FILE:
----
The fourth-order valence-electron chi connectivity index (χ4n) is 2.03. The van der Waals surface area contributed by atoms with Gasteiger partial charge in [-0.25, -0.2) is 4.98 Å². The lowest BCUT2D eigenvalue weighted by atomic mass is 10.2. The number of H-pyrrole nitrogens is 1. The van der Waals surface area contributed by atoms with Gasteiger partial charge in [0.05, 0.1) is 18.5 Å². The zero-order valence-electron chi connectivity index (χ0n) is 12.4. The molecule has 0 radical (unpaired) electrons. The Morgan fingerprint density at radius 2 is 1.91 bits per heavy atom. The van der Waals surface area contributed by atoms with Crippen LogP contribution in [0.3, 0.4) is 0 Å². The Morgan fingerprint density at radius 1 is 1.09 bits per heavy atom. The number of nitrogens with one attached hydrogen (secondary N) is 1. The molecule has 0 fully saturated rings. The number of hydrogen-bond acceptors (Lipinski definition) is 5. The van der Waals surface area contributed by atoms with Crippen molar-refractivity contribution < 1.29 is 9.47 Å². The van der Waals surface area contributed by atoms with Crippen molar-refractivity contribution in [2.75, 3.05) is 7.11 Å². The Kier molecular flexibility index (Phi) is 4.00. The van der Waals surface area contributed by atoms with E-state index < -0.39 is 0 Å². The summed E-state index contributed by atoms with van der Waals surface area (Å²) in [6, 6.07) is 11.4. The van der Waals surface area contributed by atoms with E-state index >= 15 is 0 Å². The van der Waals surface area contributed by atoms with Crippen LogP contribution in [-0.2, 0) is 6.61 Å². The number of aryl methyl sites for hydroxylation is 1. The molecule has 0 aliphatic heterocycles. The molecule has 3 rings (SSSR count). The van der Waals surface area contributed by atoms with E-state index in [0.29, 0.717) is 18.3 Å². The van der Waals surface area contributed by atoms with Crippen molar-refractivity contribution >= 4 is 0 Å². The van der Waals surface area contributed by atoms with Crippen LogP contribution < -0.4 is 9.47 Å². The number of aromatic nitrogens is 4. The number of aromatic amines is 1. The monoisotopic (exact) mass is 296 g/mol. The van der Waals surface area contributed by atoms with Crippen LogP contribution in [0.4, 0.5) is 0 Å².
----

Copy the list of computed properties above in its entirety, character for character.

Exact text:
The fourth-order valence-electron chi connectivity index (χ4n) is 2.03. The van der Waals surface area contributed by atoms with Gasteiger partial charge in [-0.25, -0.2) is 4.98 Å². The lowest BCUT2D eigenvalue weighted by atomic mass is 10.2. The number of H-pyrrole nitrogens is 1. The van der Waals surface area contributed by atoms with Gasteiger partial charge in [0.05, 0.1) is 18.5 Å². The zero-order valence-electron chi connectivity index (χ0n) is 12.4. The molecule has 0 radical (unpaired) electrons. The Morgan fingerprint density at radius 2 is 1.91 bits per heavy atom. The van der Waals surface area contributed by atoms with Crippen LogP contribution in [0.3, 0.4) is 0 Å². The Morgan fingerprint density at radius 1 is 1.09 bits per heavy atom. The number of nitrogens with one attached hydrogen (secondary N) is 1. The molecule has 0 fully saturated rings. The number of hydrogen-bond acceptors (Lipinski definition) is 5. The van der Waals surface area contributed by atoms with Crippen molar-refractivity contribution < 1.29 is 9.47 Å². The van der Waals surface area contributed by atoms with Crippen molar-refractivity contribution in [2.75, 3.05) is 7.11 Å². The Kier molecular flexibility index (Phi) is 4.00. The van der Waals surface area contributed by atoms with E-state index < -0.39 is 0 Å². The summed E-state index contributed by atoms with van der Waals surface area (Å²) in [6, 6.07) is 11.4. The van der Waals surface area contributed by atoms with E-state index >= 15 is 0 Å². The van der Waals surface area contributed by atoms with Crippen LogP contribution in [-0.2, 0) is 6.61 Å². The number of aryl methyl sites for hydroxylation is 1. The molecule has 0 aliphatic heterocycles. The molecule has 3 rings (SSSR count). The van der Waals surface area contributed by atoms with E-state index in [0.29, 0.717) is 18.3 Å². The van der Waals surface area contributed by atoms with Crippen molar-refractivity contribution >= 4 is 0 Å². The van der Waals surface area contributed by atoms with Crippen LogP contribution < -0.4 is 9.47 Å². The number of aromatic nitrogens is 4. The number of aromatic amines is 1. The monoisotopic (exact) mass is 296 g/mol. The van der Waals surface area contributed by atoms with Crippen LogP contribution in [0.4, 0.5) is 0 Å².